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Question about clear coating fan shoud & fan.

I posted this on the paint & bodywork forum but it hasn't gotten any responses, so I decided to ask here.

I have my fan & shroud being cleaned at the blaster. I was thinking I could just clear coat it and - if lucky- find some good automotive clear coat in a spray can. I talked to a paint supplier. The guy told me clear coat had to be applied over a layer of paint and would flake off of bare metal (magnesium) in a short time. So I thought this would be the place to ask about it from guys who know a million times more than I do about it. If I can't clear coat it I will just have to give it a Gibbs treatment or similar I suppose. Thanks. I can check back later on.
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Old 01-10-2018, 09:06 PM
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From my experience, paint will not stick to the mag material, especially the rotating fan.

I went the powder coat route on the fan and even that does not hold up over time. The edges will eventually chip off. I opted to machine polish the mag shroud. Looks great for about 2 months but quickly oxidizes. Every oil change, I remove the belt and hand polish the shroud's lip to bring the luster back but again it will oxidize, if it rains it lasts even less.

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Old 01-10-2018, 09:31 PM
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Fan housing & fan.




^^^^^
Another option is bead blast, heat paint, and satin coat.

Here are the colors I used.

Good luck,

Gerry
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Old 01-10-2018, 10:07 PM
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Marv … What you have been told about clear coats not adhering to clean raw metal is true because paints have binders in them which allow the formulated tinted paints regardless of type to create a bond to the surface and clears are especially void of these types of binders and are especially then formulated so to bind with a pre-applied painted or primed substrate surface within a "window" of flash time frame. This means for best results a clear coat should be applied within a specific time window in order to create a chemical bond to the substrate below it and not to be applied to a previously fully cured surface thereby creating only a mechanical or physical bond. The physical bond is that bond that is created by surface adhesion only within the clear itself and is inferior to that of creating a chemical bond with the painted substrate below it as a chemical bond becomes in essence a single layered latticed bond that is unbreakable in surface tension terms and is more resilient and harder upon cure then that of a lacquer based spray can offering mechanical bond adhesion can offer.

There are of course complex industrial enamels that are air cured which offer extremely resilient surfaces and adhesion but you are not going to find them on a shelf in a spray can … However by using catalyzed paints instead of non catalyzed spay can paints, the isocyanates found within the hardener of the catalyzed paint creates a much more stout , sophisticated and interlinked chemical bond system upon the underlying substrate then what a non catalyzed paint can achieve initially and especially more than what a lacquer based or water based spray can will ever achieve …. I tell you this because comprehending the chemistry and basics is essential to grasping then manipulating and applying that knowledge to your current task at hand namely looking for a successful means of a lasting treatment for your fan project … O.K. so applying a clear coat to clear clean metals is difficult for a lasting application … even powder coating with it's great cured surface pencil hardness which is achieved via electrostatic adhesion cured by applied heat setting catalyzed actions will also have ultimate eventual adhesion problems leaves one to ponder other possibilities.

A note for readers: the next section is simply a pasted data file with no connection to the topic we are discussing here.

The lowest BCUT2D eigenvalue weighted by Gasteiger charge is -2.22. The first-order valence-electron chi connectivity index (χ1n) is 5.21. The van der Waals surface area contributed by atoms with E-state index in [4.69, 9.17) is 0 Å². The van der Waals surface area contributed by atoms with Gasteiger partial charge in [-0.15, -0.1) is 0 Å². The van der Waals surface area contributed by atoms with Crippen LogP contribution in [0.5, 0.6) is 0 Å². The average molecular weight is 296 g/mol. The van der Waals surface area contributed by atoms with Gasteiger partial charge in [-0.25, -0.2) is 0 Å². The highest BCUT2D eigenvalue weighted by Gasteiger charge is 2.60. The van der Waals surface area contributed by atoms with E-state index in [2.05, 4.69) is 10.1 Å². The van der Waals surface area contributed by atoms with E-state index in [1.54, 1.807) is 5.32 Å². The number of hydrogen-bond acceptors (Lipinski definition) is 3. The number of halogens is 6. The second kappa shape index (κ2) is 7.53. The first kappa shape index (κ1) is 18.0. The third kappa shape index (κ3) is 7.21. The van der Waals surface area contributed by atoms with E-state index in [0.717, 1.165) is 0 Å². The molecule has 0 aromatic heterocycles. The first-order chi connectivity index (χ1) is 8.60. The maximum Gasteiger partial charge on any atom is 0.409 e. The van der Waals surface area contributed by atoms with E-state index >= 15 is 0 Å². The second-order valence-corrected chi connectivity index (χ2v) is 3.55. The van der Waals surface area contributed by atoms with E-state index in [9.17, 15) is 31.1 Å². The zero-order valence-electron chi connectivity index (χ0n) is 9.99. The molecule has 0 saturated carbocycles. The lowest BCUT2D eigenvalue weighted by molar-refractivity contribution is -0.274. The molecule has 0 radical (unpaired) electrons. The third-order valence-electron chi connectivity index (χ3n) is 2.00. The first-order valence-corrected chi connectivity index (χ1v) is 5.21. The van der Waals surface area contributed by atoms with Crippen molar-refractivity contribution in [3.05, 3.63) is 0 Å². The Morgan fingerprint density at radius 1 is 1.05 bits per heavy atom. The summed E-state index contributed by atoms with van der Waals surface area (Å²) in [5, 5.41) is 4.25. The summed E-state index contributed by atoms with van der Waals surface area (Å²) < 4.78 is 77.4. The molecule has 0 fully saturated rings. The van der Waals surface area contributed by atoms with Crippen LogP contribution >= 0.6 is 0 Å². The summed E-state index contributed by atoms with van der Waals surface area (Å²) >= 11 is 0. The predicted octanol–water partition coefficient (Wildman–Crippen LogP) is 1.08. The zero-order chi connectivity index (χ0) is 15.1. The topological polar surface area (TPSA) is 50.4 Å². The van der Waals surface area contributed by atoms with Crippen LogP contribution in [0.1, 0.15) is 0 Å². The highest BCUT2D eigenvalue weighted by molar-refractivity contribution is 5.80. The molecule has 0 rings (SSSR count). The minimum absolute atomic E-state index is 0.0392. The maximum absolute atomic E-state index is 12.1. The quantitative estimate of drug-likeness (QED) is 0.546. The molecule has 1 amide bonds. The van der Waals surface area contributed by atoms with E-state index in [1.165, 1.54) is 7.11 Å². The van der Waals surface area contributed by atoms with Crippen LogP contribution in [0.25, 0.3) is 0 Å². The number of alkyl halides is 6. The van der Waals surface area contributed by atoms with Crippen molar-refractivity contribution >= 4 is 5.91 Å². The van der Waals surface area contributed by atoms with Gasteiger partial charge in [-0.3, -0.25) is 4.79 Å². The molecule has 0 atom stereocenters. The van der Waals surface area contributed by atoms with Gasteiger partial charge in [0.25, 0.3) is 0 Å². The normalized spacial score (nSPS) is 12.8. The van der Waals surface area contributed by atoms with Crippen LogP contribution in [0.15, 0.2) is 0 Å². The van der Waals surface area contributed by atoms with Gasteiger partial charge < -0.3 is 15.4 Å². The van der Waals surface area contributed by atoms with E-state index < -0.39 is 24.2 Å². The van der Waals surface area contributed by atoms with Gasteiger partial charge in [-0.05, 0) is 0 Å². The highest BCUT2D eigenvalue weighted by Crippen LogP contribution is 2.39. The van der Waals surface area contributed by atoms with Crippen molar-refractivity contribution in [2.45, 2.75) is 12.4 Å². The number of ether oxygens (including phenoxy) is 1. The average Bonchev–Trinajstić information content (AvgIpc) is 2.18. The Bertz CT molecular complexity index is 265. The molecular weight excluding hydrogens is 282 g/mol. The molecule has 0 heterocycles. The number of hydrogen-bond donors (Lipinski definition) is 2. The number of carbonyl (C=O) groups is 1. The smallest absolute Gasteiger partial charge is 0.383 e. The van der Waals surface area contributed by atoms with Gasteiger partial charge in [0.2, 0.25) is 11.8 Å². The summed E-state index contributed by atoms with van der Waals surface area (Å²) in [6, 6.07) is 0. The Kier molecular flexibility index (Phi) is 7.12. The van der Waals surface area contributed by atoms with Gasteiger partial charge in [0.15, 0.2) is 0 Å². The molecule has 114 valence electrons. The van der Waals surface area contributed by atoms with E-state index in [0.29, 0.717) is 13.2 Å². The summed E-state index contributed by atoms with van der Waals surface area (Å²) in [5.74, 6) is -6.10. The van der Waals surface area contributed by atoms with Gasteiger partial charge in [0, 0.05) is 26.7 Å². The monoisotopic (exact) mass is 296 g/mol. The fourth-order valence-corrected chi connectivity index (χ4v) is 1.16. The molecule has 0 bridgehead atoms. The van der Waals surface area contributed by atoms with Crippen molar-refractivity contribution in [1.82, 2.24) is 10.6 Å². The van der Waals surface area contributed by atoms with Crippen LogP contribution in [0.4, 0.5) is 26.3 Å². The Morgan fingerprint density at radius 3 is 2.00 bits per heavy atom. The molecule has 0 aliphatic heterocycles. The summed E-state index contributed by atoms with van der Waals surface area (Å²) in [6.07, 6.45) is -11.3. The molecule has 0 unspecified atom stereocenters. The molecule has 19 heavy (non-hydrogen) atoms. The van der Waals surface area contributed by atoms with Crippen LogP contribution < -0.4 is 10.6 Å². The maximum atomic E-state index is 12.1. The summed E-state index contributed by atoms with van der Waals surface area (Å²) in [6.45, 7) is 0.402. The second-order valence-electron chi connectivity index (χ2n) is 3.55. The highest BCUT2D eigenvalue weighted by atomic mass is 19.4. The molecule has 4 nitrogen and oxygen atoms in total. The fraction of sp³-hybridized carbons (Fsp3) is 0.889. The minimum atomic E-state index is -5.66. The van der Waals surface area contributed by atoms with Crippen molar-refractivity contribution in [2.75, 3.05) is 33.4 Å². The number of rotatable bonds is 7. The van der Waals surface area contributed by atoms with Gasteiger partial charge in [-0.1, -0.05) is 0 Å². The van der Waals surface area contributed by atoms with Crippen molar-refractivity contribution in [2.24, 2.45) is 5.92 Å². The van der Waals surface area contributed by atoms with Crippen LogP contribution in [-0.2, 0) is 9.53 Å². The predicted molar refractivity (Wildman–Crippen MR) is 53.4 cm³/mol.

With that in mind, I would suggest if you are going to paint it to at least paint it by using a catalyzed epoxy primer tinted to the color you want then within a set correct "flash" time dictated by the particular epoxy manufacturer you select then apply a catalyzed "tinted "urethane clear coat over it. Painting will give you more control over mil thickness than you can achieve within powder coating. Controlling mil thickness is important because unlike any other surface, the fan can easily be set off balance with too thick of application which is especially true when considering the tight clearances required between the edge of the fan blades and the shroud walls and any chipping from vibrations, surface contacts or adhesion problems will cause chipping or erosion to begin it's process. In fact we suspect this is why a lot of powder coated fans find end course chipping beginning on sharp edges.

Another procedure would be to simply paint the shroud as explained above but clean the fan itself to clear bare metal then buff it to a high gloss then apply what I have used in many such applications a product called POOR Boy's Wheel Sealant …. do a search to find it …. this product once applied and built up with initial multiple coatings then allowed to dry and wiped off withstands heat, corrosive brake dust, moisture and substrate surface corrosion by sealing the metal surfaces it is applied over … it leaves a hard water repellant surface upon setting and should be easy to maintain by applying every 6 months or so. The application process is by hand with a small cloth and can easily be accomplished by rubbing it onto the fan blades then wiping it off. I have used it on chrome, wheels, over clean prepared raw metal, aluminum and on painted surfaces as well … Hope this helps you in understanding the basics and gives you some direction going forward .. For what it's worth … I have been dealing with cars, painting and mechanicals since the late 60's so have done and seen a few things and out of it all found some things work and why others do not ….. good luck - dave